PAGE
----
AN OLD MAN’S DREAM OF GLORY
by David Denby
At the age of 70, Akira Kurosawa has made a stirring and beautiful film that is utterly unlike anything he’s done before. Spectacular yet severe, violent yet gravely formal, Kagemusha is marked by an overall nobility of style that extends to every gesture, stance, or movement. The nobility is familiar from past Kurosawa movies, yet the dark, discordant wit that accompanied the physical eloquence of such films as Rashomon and The Seven Samurai has been dropped, and the range of expressiveness is smaller. Kagemusha is relatively austere. I miss Kurosawa’s clowns, savages, and show-offs, his Shakespearean burlesque and pathos. The battle scenes aren’t as exciting as before, because Kurosawa has shifted his concern from a few brave men or a solitary figure to the fate of whole armies. But not even Griffith or Eisenstein has moved large masses of men with such appalling beauty. When the war drums boom, and hundreds of men in their black armor cascade down a hillside at dusk, the imagery is portentous and terrifying—an apocalypse charged with lightning.
In Kurosawa’s films, courage is an outward manifestation of inner virtue; moral and physical heroism are the same, indivisible. At first, Kagemusha, set in the late sixteenth century, seems to be about a non-hero. A condemned thief, about to be crucified, is rescued by a high authority and kept around as a potential double for a great man. The great man, Lord Shingen Takeda, the head of one of three powerful clans struggling to control Japan, wants the double around so his loyal generals can sustain his policies after he dies, keeping power out of the hands of his hothead son. A ruthless autocrat who is also a consummate leader, Shingen is known as “the mountain” for his steadfastness in battle, his prudence, his wisdom. Shot by a sniper during an assault on a rival’s castle, he is carried home, passing in sight of a lifelong goal, the capital city of Kyoto. Struggling to rise from his litter, he reaches fervently for the horizon; a flute sounds sharply, and he dies.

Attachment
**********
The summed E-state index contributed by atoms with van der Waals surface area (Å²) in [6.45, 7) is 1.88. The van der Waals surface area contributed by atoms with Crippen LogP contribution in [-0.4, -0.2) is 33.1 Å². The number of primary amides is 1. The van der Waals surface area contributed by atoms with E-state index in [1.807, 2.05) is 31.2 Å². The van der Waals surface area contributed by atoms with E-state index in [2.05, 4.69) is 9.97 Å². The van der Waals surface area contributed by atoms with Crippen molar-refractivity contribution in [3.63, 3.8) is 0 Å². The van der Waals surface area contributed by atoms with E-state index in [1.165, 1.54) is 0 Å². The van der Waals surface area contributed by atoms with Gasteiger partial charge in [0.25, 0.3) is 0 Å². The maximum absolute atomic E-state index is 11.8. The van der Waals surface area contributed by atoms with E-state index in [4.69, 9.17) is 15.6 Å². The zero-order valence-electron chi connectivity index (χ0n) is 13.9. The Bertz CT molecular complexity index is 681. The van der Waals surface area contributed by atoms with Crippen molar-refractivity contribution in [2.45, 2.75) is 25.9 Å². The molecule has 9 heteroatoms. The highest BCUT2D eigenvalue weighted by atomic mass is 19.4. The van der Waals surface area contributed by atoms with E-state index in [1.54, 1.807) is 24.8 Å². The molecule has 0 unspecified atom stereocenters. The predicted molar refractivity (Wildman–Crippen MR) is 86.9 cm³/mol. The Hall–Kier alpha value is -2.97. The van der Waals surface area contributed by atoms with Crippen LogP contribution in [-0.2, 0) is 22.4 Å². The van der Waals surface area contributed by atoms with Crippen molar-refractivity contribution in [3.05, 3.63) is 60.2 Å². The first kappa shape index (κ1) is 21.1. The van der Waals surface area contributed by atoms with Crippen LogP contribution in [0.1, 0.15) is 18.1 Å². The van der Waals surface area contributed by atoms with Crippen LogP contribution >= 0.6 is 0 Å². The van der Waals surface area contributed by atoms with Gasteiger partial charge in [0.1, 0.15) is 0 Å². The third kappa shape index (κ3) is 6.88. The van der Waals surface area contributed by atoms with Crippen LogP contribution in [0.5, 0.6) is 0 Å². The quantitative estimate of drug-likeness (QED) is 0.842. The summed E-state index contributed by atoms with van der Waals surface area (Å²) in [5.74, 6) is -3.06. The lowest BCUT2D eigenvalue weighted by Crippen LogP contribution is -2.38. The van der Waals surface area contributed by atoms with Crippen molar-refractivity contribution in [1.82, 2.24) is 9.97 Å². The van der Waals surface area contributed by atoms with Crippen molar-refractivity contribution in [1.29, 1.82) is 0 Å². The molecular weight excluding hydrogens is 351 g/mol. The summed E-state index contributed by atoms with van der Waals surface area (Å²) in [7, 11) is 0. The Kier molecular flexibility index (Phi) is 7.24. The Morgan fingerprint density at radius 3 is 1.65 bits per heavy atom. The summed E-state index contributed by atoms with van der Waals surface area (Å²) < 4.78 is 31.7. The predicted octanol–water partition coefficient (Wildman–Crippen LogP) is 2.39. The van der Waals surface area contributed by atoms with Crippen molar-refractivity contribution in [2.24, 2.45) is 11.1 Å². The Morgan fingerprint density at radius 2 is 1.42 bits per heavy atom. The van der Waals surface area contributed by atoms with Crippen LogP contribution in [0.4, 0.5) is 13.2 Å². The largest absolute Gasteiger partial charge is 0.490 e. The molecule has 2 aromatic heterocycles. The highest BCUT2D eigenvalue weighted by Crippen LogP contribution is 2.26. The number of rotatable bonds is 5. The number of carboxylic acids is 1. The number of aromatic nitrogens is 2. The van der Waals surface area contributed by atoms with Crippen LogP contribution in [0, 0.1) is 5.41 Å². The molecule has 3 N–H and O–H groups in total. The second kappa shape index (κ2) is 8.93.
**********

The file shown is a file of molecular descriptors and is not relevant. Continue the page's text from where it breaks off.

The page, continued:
The double, known simply as Kagemusha (the shadow warrior), begs to be of service. A dead ringer for Shingen (Tatsuya Nakadai plays both roles), he is taught by Shingen’s younger brother how to sit, speak, and carry himself. Bearded, his head shaved across the top in sixteenth-century style, Tatsuya Nakadai has magnificently mobile eyes, brow, shoulders, trunk. He plays the double as an easygoing, loose-limbed man who struggles with comic fortitude to master the dead lord’s gravity and decisiveness. “Act natural, like him,” commands Shingen’s brother, and Nakadai’s face falls. How do you act “natural” when you have to act like someone else, and when “natural” means heroically strong and dignified? But the thief is ennobled by his service, and he learns his role well. Only the inner circle knows of the imposture.